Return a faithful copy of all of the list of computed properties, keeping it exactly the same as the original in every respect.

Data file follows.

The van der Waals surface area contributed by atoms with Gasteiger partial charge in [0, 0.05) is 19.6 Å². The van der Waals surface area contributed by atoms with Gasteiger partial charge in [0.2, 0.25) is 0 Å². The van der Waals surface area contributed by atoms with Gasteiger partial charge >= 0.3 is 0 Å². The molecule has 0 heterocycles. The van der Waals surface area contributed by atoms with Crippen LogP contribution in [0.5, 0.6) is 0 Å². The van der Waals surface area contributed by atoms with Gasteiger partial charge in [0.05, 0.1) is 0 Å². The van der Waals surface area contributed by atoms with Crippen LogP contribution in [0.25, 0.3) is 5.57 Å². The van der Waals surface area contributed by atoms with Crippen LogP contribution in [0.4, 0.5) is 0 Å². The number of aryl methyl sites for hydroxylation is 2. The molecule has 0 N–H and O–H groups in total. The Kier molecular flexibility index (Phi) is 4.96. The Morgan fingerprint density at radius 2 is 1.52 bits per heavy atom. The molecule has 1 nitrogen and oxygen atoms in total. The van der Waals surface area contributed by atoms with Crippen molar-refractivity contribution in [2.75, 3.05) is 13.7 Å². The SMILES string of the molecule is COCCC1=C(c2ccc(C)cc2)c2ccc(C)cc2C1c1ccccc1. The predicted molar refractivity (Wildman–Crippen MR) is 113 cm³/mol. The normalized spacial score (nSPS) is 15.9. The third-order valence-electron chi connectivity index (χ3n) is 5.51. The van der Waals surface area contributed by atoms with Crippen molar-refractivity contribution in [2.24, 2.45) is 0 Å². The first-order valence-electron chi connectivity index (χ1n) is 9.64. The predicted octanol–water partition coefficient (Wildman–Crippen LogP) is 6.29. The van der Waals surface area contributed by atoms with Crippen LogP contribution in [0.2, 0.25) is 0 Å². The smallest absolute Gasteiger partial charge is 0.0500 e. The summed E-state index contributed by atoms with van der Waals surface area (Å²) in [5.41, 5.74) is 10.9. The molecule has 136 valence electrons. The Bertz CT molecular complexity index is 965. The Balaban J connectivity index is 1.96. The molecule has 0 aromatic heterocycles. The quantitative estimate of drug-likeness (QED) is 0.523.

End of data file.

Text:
The van der Waals surface area contributed by atoms with Gasteiger partial charge in [0, 0.05) is 19.6 Å². The van der Waals surface area contributed by atoms with Gasteiger partial charge in [0.2, 0.25) is 0 Å². The van der Waals surface area contributed by atoms with Gasteiger partial charge >= 0.3 is 0 Å². The molecule has 0 heterocycles. The van der Waals surface area contributed by atoms with Crippen LogP contribution in [0.5, 0.6) is 0 Å². The van der Waals surface area contributed by atoms with Gasteiger partial charge in [0.05, 0.1) is 0 Å². The van der Waals surface area contributed by atoms with Crippen LogP contribution in [0.25, 0.3) is 5.57 Å². The van der Waals surface area contributed by atoms with Crippen LogP contribution in [0.4, 0.5) is 0 Å². The number of aryl methyl sites for hydroxylation is 2. The molecule has 0 N–H and O–H groups in total. The Kier molecular flexibility index (Phi) is 4.96. The Morgan fingerprint density at radius 2 is 1.52 bits per heavy atom. The molecule has 1 nitrogen and oxygen atoms in total. The van der Waals surface area contributed by atoms with Crippen molar-refractivity contribution in [2.75, 3.05) is 13.7 Å². The SMILES string of the molecule is COCCC1=C(c2ccc(C)cc2)c2ccc(C)cc2C1c1ccccc1. The predicted molar refractivity (Wildman–Crippen MR) is 113 cm³/mol. The normalized spacial score (nSPS) is 15.9. The third-order valence-electron chi connectivity index (χ3n) is 5.51. The van der Waals surface area contributed by atoms with Crippen molar-refractivity contribution in [2.24, 2.45) is 0 Å². The first-order valence-electron chi connectivity index (χ1n) is 9.64. The predicted octanol–water partition coefficient (Wildman–Crippen LogP) is 6.29. The van der Waals surface area contributed by atoms with Crippen LogP contribution in [0.2, 0.25) is 0 Å². The smallest absolute Gasteiger partial charge is 0.0500 e. The summed E-state index contributed by atoms with van der Waals surface area (Å²) in [5.41, 5.74) is 10.9. The molecule has 136 valence electrons. The Bertz CT molecular complexity index is 965. The Balaban J connectivity index is 1.96. The molecule has 0 aromatic heterocycles. The quantitative estimate of drug-likeness (QED) is 0.523.